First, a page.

Scientists have built a flexible nanogenerator out of cellulose, an abundant natural material, that could potentially harvest energy from the body - its heartbeats, blood flow and other almost imperceptible but constant movements.
Researchers have reported results correlating the flake merging angle with grain boundary (GBs) properties, and proven that increasing the merging angle of GBs drastically improves the flow of electrons.
A recent study reveals that the photovoltaic performance in organic solar cells can be influenced by fullerene stereomer, implies that the stereomeric effect should be envisaged if new fullerene derivative was designed as electron acceptor.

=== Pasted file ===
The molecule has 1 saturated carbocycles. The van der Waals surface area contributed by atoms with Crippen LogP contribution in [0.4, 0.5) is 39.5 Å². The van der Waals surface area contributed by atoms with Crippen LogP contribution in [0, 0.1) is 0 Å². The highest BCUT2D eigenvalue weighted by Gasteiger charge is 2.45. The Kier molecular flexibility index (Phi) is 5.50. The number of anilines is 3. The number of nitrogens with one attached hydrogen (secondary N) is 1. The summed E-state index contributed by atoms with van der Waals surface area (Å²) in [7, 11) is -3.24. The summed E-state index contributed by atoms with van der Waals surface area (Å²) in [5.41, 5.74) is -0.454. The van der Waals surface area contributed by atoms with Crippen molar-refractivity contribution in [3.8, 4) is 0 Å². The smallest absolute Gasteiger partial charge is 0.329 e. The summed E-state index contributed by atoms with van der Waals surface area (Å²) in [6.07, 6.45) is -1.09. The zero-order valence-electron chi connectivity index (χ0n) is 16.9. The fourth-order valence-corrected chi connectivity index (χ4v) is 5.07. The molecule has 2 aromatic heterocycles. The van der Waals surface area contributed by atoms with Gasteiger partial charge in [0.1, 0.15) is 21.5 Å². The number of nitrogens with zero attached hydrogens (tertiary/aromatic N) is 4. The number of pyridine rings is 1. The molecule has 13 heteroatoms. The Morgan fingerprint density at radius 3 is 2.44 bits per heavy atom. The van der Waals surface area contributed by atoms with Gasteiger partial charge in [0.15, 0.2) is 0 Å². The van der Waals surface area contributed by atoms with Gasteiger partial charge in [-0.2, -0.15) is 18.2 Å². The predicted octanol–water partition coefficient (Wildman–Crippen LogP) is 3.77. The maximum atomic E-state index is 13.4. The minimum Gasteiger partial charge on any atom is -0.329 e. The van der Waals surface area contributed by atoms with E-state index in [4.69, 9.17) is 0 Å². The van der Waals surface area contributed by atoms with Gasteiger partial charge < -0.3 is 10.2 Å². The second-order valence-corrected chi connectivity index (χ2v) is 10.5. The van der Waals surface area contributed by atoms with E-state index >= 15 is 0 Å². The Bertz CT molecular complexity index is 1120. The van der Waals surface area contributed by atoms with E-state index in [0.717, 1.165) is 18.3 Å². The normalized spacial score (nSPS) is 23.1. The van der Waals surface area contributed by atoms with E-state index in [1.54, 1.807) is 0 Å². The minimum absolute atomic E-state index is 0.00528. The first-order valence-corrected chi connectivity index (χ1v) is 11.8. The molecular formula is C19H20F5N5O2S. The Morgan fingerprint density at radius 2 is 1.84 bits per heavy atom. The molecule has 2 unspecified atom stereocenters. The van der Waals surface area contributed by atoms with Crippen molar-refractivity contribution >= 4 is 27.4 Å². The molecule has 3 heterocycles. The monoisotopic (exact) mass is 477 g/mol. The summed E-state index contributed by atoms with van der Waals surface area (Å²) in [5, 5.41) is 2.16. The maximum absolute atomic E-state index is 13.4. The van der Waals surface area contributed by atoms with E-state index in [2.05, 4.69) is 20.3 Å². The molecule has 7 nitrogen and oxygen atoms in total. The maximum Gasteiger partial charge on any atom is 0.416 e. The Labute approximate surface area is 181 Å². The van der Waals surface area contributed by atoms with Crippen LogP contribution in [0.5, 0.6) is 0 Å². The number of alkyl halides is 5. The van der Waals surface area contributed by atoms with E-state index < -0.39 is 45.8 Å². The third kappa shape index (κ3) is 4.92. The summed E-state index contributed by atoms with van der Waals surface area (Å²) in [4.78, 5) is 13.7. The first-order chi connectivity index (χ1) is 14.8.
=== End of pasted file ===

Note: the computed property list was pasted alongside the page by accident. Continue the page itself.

Plant, yeast, even mammalian cells could be engineered into living detectors of virtually any molecule of interest to improve environmental monitoring, metabolic production of pharmaceuticals, and more.
Researchers show that by means of a novel magnetoresistive effect, it is now possible to study the spin transport properties in these materials without the need to fabricate complex devices and/or involve interfaces between different materials.